The World’s Most Unique and Unusual Trees
Throughout the world there are some truly amazing and unique trees, many of them attracting visitors from near and far. In this post we’ll look at 10 that stand out. Some of types of trees and others are specific trees.
Axel Erlandson’s Circus Trees, California
Axel Erlandson shaped trees as a hobby and in 1947 he opened The Tree Circus to showcase the trees to the public. The trees are now a part of Gilroy Gardens, a garden-themed park in Gilroy, California.
Photo credit: Jay Peeples
Giant Sequoias, California
The Giant Sequoias are the world’s largest trees (in terms of total volume). The grow to an average height of around 150 – 275 feet and 20 – 25 feet in diameter. The grow only in the groves of Sierra Nevada, California. “General Sherman”, located in Sequoia National Park, is the largest known single tree.
Photo credit: Josh Gallaway
Árbol del Tule (The Tule Tree), Mexico
Photo credit: Paul Hickman
Banyan Tree, India
The national tree of India, the banyan trees are seen as sacred by the Hindus because of its medicinal value to treat and cure diseases. The look of the tree is distinct because of its tangle of branches, roots, and trunks.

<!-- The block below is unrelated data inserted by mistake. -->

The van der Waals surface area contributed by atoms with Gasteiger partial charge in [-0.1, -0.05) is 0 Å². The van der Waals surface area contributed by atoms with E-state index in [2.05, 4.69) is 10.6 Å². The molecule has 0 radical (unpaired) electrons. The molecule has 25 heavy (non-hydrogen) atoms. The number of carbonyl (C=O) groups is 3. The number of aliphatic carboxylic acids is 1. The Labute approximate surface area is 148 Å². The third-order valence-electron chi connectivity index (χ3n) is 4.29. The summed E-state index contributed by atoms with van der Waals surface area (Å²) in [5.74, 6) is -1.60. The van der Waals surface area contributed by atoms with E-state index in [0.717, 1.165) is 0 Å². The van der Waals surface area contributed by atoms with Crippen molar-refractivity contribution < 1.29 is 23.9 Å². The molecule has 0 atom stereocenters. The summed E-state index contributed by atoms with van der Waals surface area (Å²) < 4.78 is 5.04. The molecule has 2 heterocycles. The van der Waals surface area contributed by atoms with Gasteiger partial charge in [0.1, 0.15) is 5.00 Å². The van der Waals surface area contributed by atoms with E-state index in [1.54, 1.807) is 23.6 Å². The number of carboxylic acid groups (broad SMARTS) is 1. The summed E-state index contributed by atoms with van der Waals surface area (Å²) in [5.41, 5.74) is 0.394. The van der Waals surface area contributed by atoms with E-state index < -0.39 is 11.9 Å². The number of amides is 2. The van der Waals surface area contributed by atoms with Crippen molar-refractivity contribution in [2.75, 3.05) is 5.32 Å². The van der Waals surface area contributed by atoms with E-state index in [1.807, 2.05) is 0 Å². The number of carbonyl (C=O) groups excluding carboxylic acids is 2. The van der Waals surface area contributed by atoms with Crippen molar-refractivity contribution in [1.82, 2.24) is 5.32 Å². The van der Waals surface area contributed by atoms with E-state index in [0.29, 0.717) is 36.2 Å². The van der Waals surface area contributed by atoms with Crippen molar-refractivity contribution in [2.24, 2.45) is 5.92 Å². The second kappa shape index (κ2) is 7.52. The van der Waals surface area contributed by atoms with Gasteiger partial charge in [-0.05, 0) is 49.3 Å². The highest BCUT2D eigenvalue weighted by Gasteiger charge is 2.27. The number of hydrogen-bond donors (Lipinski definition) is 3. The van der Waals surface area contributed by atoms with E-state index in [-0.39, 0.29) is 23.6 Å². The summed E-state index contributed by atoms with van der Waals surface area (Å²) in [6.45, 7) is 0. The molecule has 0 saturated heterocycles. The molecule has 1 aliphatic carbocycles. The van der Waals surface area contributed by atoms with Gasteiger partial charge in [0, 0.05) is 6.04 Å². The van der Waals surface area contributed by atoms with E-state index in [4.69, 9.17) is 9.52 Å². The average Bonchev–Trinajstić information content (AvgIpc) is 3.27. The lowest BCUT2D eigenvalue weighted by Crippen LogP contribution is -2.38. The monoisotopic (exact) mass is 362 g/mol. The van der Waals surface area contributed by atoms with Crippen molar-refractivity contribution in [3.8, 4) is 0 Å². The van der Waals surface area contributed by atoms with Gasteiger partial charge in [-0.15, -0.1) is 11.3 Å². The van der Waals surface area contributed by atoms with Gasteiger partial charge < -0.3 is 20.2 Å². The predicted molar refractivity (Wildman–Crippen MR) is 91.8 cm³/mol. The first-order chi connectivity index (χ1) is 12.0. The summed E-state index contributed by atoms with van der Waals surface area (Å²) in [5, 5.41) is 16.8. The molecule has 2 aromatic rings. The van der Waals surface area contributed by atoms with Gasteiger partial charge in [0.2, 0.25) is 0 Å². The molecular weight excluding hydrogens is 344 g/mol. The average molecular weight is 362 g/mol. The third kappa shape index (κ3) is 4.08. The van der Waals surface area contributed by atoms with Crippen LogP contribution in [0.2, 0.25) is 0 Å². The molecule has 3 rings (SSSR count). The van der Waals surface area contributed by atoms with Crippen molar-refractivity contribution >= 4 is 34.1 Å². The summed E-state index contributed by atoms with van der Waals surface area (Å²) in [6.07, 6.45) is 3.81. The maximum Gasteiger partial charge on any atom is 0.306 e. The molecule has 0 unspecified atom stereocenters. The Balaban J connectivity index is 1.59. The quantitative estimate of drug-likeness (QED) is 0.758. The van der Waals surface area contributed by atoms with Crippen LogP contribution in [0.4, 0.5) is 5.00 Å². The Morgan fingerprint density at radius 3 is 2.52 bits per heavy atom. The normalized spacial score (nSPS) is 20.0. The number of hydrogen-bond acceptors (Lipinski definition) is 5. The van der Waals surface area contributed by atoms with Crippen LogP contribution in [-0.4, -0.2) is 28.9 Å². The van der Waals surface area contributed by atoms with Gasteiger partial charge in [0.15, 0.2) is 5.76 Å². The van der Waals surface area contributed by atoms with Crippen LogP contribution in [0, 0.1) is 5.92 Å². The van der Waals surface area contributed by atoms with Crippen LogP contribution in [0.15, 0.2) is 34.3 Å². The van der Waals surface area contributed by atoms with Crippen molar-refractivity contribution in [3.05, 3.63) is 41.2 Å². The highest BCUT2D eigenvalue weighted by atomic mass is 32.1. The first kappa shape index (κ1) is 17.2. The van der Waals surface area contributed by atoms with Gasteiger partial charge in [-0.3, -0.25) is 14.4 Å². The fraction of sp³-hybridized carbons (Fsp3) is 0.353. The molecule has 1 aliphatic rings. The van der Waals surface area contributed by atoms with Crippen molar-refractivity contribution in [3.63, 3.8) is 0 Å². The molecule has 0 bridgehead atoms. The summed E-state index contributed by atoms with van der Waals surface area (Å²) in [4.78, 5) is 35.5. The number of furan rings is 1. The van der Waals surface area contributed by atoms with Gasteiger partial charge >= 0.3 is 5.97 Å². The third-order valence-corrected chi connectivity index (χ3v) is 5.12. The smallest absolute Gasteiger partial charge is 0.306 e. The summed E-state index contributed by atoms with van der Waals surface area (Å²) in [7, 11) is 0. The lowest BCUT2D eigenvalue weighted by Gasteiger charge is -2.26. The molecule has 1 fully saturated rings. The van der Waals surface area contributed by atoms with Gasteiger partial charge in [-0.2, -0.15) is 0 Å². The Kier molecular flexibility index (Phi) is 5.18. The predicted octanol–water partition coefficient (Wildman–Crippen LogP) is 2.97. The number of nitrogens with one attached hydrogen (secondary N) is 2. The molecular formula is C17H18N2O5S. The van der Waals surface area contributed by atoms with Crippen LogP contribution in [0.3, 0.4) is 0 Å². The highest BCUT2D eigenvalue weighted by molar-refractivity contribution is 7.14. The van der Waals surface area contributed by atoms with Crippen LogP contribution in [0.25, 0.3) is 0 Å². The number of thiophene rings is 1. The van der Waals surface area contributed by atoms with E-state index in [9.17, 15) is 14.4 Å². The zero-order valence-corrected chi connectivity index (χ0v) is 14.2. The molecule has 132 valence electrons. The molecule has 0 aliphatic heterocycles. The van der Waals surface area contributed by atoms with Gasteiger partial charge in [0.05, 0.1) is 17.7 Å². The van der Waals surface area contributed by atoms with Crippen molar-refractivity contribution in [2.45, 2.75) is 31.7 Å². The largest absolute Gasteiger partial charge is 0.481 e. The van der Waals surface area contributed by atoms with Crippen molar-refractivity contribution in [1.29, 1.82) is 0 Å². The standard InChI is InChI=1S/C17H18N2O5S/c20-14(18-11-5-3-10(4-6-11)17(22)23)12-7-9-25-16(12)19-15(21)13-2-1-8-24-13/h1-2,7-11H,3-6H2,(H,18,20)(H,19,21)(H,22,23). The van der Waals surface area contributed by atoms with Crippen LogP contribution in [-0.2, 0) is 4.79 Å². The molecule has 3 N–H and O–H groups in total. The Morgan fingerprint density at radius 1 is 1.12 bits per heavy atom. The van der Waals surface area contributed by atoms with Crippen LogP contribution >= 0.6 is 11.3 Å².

Photo credit: Barbara Monroe
Baobab Tree, Madagascar
Photo credit: Jose Luis Hitos
El Arbol de La Sabina, Canary Islands
Photo credit: Carlos SM
Pirangi Cashew Tree, Brazil
The Pirangi Cashew Tree near Natal, Brazil covers nearly 2 acres. The trees uniqueness is due to a genetic mutation that causes it to grow sideways instead of upwards. It’s branches have grown their own roots, making it look like many different trees.
Photo credit: LeRoc
Tree of Life, Bahrain
The Tree of Life in Bahrain has been given it’s name because it is miles away from other vegetation in the heart of the desert, making its existence a mystery. It is believed to have roots up to several hundred feet deep that reach a water source.
Photo credit: Alex Europa
Dragon Tree, Canary Islands
Photo credit: Danielle Paccaloni
Wollemi Pine, Australia
The Wollemi Pine was only known through fossil record until a living tree was found in Australia in 1994 by David Noble, a filed officer at Wollemi National Park. The exact location is still undisclosed to the public and less than 100 trees are growing in the wild.
Photo credit: Tony Rodd